Finally, exchangeable levels of calcium in the soils within the proposed Ballard Canyon viticultural area are between 1,000 and 1,400 ppm, within the range generally preferred for viticulture. According to the petition, calcium affects the thickness of grape skins, with high levels producing thicker skins, lower juice-to-skin ratios during ferment, and wines of deeper color and richness. The soils of the Sta. Rita Hills viticultural area to the west contain higher levels of calcium than the proposed Ballard Canyon viticultural area, around 1,220 ppm, but the lower amounts of clay in the soil in that region limit the ability of the vines to uptake the calcium. The soils of the Happy Canyon of Santa Barbara viticultural area to the east contain calcium levels up to ten times higher than those of the proposed Ballard Canyon viticultural area and also have high clay levels, enabling an efficient transfer of calcium to the vines.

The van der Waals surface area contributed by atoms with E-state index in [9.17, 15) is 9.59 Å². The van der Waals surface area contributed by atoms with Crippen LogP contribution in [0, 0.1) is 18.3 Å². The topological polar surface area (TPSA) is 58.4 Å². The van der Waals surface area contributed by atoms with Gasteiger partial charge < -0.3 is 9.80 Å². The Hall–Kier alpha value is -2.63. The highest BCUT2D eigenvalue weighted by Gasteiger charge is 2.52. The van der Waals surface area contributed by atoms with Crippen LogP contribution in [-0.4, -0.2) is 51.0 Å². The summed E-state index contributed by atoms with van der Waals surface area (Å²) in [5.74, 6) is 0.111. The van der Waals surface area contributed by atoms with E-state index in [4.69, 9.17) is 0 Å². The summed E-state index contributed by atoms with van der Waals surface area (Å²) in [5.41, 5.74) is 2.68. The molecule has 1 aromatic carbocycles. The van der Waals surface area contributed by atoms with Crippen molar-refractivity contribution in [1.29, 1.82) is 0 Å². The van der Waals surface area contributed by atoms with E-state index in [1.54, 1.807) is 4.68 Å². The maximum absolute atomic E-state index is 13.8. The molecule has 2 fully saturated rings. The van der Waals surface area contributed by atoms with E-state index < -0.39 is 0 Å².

Summary of Distinguishing Features

In summary, the evidence provided in the petition indicated that the geographic features of the proposed Ballard Canyon viticultural area distinguish it from the surrounding regions in each direction. To the north, the winds are stronger, the diurnal shifts in temperature are lower during the peak growing season, and the soils transition to the Shedd-Santa Lucia-Diablo and Toomes-Climara associations. To the east, within the Happy Canyon of Santa Barbara viticultural area, the average temperature and GDD units are higher, and the soils contain more clay and higher levels of nitrogen and potassium. To the south, the winds are stronger, the diurnal shifts in temperature are lower during the peak growing season, and the soils are of the Shedd-Santa Lucia-Diablo and Toomes-Climara associations. To the west, within the Sta. Rita Hills viticultural area, the winds are significantly stronger, the GDD units are fewer and temperatures are significantly lower, the diurnal shifts in temperature are significantly lower during the peak growing season, and the soils are sandier, less acidic, and lower in potassium.